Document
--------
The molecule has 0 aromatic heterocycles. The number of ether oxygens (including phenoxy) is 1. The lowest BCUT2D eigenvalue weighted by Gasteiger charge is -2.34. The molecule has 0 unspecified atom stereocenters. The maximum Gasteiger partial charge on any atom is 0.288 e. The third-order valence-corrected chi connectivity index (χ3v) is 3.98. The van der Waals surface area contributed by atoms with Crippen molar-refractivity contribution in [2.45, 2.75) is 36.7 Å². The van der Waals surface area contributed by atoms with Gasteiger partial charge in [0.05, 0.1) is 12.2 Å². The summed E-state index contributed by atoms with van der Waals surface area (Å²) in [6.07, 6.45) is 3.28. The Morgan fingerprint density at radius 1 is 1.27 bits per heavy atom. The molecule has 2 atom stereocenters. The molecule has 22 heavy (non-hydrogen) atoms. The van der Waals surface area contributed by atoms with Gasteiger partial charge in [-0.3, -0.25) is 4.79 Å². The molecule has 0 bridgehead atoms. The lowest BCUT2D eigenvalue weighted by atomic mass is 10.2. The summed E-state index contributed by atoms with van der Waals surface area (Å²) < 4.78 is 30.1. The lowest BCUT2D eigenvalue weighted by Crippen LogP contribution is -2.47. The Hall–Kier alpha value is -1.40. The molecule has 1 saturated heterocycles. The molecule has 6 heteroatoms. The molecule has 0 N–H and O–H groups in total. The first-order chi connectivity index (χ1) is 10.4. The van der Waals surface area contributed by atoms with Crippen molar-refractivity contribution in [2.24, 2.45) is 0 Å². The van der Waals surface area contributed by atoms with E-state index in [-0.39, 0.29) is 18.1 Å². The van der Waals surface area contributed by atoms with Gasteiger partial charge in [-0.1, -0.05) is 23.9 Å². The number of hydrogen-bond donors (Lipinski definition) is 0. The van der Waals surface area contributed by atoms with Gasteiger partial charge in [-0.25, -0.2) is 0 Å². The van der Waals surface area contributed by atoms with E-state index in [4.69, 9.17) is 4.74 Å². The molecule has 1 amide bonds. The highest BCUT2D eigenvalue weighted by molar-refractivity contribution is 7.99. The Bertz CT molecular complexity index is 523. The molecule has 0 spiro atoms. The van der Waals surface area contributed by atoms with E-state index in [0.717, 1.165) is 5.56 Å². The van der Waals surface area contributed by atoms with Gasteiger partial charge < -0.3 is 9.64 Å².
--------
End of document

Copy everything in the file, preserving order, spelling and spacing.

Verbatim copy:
The molecule has 0 aromatic heterocycles. The number of ether oxygens (including phenoxy) is 1. The lowest BCUT2D eigenvalue weighted by Gasteiger charge is -2.34. The molecule has 0 unspecified atom stereocenters. The maximum Gasteiger partial charge on any atom is 0.288 e. The third-order valence-corrected chi connectivity index (χ3v) is 3.98. The van der Waals surface area contributed by atoms with Crippen molar-refractivity contribution in [2.45, 2.75) is 36.7 Å². The van der Waals surface area contributed by atoms with Gasteiger partial charge in [0.05, 0.1) is 12.2 Å². The summed E-state index contributed by atoms with van der Waals surface area (Å²) in [6.07, 6.45) is 3.28. The Morgan fingerprint density at radius 1 is 1.27 bits per heavy atom. The molecule has 2 atom stereocenters. The molecule has 22 heavy (non-hydrogen) atoms. The van der Waals surface area contributed by atoms with Gasteiger partial charge in [-0.3, -0.25) is 4.79 Å². The molecule has 0 bridgehead atoms. The lowest BCUT2D eigenvalue weighted by atomic mass is 10.2. The summed E-state index contributed by atoms with van der Waals surface area (Å²) < 4.78 is 30.1. The lowest BCUT2D eigenvalue weighted by Crippen LogP contribution is -2.47. The Hall–Kier alpha value is -1.40. The molecule has 1 saturated heterocycles. The molecule has 6 heteroatoms. The molecule has 0 N–H and O–H groups in total. The first-order chi connectivity index (χ1) is 10.4. The van der Waals surface area contributed by atoms with Crippen molar-refractivity contribution in [2.24, 2.45) is 0 Å². The van der Waals surface area contributed by atoms with E-state index in [-0.39, 0.29) is 18.1 Å². The van der Waals surface area contributed by atoms with Gasteiger partial charge in [-0.1, -0.05) is 23.9 Å². The number of hydrogen-bond donors (Lipinski definition) is 0. The van der Waals surface area contributed by atoms with Gasteiger partial charge in [-0.25, -0.2) is 0 Å². The van der Waals surface area contributed by atoms with E-state index in [4.69, 9.17) is 4.74 Å². The molecule has 1 amide bonds. The highest BCUT2D eigenvalue weighted by molar-refractivity contribution is 7.99. The Bertz CT molecular complexity index is 523. The molecule has 0 spiro atoms. The van der Waals surface area contributed by atoms with E-state index in [0.717, 1.165) is 5.56 Å². The van der Waals surface area contributed by atoms with Gasteiger partial charge < -0.3 is 9.64 Å².